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Figure 1. (a) Every single seed of the brain architecture has a helical symmetry just like the human brain; (b) The complete design of our organic supramolecular architecture based human brain. The egg-shaped complete brain has two parts (left), the upper part holds ―brain jelly, the spinal cord and the mid brain is inside this egg, shown separately in the right. (c) The experimental set up where we study the circuit evolution of a brain jelly; (d) The microscope image capture of a video when 7 nm seeds create visible brain circuits.

I asked Dr. Bandyopadhyay how the functioning of the brain jelly compares to the way a human brain works.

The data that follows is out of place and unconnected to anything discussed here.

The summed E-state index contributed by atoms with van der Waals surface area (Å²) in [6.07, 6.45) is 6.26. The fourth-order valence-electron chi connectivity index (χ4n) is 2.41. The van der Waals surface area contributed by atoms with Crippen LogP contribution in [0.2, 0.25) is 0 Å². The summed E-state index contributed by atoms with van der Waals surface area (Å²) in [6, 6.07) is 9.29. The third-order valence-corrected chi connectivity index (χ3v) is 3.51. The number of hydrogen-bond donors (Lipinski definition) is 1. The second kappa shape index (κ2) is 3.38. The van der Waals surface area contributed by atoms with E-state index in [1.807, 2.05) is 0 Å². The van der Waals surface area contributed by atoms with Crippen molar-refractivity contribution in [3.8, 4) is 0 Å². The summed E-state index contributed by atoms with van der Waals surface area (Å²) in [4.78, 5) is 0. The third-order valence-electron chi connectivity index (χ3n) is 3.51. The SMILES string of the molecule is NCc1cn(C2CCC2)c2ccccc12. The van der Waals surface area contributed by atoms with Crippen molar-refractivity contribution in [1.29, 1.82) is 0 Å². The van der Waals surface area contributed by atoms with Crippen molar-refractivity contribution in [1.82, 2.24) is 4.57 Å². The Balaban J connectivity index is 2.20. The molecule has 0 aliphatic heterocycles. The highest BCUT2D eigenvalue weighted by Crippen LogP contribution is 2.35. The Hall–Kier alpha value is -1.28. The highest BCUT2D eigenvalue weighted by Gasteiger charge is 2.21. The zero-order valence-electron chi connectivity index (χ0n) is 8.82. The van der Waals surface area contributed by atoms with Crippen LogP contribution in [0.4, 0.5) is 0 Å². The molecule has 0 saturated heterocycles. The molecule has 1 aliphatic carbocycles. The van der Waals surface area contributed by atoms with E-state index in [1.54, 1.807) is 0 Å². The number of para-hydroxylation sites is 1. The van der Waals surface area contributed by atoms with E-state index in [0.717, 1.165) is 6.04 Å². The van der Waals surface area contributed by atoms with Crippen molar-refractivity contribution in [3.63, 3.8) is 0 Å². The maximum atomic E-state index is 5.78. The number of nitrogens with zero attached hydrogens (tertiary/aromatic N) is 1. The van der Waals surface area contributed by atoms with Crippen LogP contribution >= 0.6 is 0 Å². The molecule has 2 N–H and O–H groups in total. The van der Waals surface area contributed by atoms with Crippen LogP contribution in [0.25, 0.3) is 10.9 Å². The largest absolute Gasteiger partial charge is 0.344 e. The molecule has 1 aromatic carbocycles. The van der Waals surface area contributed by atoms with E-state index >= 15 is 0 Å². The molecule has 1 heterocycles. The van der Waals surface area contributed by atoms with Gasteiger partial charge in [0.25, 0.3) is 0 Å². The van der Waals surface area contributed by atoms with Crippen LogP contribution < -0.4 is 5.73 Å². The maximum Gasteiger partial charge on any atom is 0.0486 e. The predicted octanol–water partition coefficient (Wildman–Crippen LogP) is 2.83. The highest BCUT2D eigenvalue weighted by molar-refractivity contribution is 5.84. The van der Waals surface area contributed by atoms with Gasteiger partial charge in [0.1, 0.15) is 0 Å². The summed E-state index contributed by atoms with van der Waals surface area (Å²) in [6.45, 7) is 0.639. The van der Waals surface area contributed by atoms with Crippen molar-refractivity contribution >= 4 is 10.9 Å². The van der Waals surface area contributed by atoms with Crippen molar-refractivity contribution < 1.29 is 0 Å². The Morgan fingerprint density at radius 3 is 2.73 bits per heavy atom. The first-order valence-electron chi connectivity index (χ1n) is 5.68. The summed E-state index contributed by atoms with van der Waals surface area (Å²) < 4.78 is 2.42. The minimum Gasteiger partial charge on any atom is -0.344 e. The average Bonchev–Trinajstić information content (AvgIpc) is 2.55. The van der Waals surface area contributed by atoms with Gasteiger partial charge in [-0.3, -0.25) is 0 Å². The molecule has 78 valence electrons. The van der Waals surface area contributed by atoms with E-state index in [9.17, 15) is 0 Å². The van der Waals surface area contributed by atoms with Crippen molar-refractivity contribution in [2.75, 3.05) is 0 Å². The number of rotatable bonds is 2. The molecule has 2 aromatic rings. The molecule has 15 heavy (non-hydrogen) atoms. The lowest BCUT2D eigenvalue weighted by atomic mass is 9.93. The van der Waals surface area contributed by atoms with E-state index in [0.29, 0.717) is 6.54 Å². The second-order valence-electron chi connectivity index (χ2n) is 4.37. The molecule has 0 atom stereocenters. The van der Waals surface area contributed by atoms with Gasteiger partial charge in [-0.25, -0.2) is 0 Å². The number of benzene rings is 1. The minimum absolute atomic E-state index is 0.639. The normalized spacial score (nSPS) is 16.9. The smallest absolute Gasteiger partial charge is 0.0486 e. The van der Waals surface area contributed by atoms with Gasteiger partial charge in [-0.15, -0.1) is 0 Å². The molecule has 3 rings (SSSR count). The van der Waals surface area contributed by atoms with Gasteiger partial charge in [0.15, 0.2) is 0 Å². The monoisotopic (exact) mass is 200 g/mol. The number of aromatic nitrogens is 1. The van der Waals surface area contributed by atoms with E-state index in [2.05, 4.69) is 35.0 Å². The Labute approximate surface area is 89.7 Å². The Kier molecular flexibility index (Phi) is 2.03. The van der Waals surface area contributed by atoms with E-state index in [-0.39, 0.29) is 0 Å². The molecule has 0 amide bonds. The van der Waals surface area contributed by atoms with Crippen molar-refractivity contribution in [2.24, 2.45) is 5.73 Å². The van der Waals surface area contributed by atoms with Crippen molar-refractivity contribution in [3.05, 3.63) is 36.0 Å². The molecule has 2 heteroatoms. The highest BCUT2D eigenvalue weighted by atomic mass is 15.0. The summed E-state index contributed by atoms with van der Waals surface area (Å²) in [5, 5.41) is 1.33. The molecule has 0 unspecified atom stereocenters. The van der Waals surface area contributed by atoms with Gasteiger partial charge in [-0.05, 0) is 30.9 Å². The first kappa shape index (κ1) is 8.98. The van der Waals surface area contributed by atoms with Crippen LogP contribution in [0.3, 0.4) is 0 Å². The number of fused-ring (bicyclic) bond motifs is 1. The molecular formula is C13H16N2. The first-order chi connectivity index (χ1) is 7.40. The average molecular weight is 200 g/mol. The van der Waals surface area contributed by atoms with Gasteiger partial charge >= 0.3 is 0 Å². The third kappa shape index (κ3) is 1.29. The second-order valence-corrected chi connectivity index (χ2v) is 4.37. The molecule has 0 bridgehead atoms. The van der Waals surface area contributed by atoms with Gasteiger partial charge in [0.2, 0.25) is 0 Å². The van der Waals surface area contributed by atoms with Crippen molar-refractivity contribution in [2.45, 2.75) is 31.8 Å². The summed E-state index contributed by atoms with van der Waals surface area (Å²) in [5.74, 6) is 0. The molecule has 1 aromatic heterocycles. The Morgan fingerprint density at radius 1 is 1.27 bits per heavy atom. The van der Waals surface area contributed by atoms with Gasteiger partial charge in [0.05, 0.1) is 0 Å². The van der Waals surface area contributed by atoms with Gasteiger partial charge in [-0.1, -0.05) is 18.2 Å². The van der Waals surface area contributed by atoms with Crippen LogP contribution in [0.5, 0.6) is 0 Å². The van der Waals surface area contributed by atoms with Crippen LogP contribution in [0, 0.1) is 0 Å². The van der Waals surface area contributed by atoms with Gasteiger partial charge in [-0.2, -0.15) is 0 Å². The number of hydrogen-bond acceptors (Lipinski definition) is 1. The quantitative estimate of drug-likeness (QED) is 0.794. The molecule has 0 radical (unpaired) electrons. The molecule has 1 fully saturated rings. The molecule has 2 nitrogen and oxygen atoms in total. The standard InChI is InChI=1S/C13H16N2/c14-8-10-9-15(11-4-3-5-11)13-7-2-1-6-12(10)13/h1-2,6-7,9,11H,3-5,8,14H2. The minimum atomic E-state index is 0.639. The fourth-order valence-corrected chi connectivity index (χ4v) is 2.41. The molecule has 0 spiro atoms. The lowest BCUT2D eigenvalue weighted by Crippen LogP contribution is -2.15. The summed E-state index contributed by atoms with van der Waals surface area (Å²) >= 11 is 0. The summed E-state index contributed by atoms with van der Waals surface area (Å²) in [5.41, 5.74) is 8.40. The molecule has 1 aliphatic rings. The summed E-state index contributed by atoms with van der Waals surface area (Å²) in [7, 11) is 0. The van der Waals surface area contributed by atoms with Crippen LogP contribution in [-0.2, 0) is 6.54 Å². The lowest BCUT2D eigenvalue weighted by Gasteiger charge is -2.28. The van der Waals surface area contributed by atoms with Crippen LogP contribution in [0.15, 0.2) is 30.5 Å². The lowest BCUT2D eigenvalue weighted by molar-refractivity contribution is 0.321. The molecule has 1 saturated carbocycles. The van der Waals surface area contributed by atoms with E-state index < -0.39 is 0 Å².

“The architecture of the brain is like a giant oscillator and if we open it up, we find a large number of footballs inside. If we take any of those footballs, and look inside these, then we find millions of footballs inside. The journey continues and every football basically represents a string of vibrations; a string means, 15–30 –50–60–80 Hz. However, every football has an upper and lower speed limit, and therefore work as clocks. The entire network of footballs could be a clock inside a clock inside a clock, etc. Now, the smaller in size we go, the faster the clock becomes. When we measured the brain (pages page 67-68 [5]), we discovered this clock-like network, and we followed exactly this principle when we made the brain jelly”.

You use a low watt energy source. Does that mean that the brain jelly only needs this low watt source to function even when handling complex problems, such as atmospheric modeling, or would the power consumption increase the way it does in current supercomputers?